Poetry Dispatch No. 40 | December 19, 2005
Dancing with My Sister for Deborah by Linda Nemec Foster
We’re not talking those crazy Polish weddings in Cleveland, where we both learned how to dance, clutching each other’s sweaty hands, galloping to the Beer Barrel Polka, and trying not to bump into Uncle Johnnie and his whirling Chicago Hop.
This is now, tonight, in a smoky bar in Detroit where two women dancing together can scandalize any pimp within range. Where the hotshot bartender can mix anything and has the wide eyes to prove it: bloody mary, wallbanger, a zombie with a spike of lime that will raise the dead.
Above the crowded dance floor, in the maze of catwalks, the geek of a lighting man (who reminds us of every boy in high school who fast-danced with his hands behind his back) shines the spotlight right on us. And we glow.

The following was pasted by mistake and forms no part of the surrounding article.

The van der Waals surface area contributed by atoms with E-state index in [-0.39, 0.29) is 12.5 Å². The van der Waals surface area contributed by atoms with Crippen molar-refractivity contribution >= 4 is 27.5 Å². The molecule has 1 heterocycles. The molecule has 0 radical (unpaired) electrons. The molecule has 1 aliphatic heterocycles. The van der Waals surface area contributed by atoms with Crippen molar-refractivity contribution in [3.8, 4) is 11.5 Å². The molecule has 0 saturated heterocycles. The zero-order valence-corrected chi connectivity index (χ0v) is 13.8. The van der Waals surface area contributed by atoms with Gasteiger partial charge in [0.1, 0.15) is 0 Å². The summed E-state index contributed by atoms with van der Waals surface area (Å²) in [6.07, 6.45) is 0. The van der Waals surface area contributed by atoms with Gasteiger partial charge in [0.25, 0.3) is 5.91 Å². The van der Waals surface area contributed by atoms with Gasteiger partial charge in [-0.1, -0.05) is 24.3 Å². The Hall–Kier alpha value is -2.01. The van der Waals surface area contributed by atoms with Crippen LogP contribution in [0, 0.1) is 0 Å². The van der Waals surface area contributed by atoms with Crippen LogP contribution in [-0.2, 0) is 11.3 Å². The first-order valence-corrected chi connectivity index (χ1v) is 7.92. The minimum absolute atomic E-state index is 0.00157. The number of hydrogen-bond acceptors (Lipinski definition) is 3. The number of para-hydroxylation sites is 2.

Girl, do we glow. Not for the memory of those distant high school boys whose faces we can’t remember. Not for the fluid desire ebbing around us on the floor and beyond where silent men sit in the dark. We glow for the raw truth of Aretha’s voice spelling out RESPECT;
for the way our hair curls down past our shoulders;
for our legs that can outdance any young thing;
for the miracle that we survived our childhoods—
mother’s obsessive cleaning, father’s factory shifts,
the Erwin Street mob of pre-juvenile delinquents.
We glow because we came from the same burnt-out dream
of second-generation immigrants and learned to smile
at the closed mouth of loss and dance, dance, dance.
from: AMBER NECKLACE FROM GDANSK, Louisiana State University Press, 2001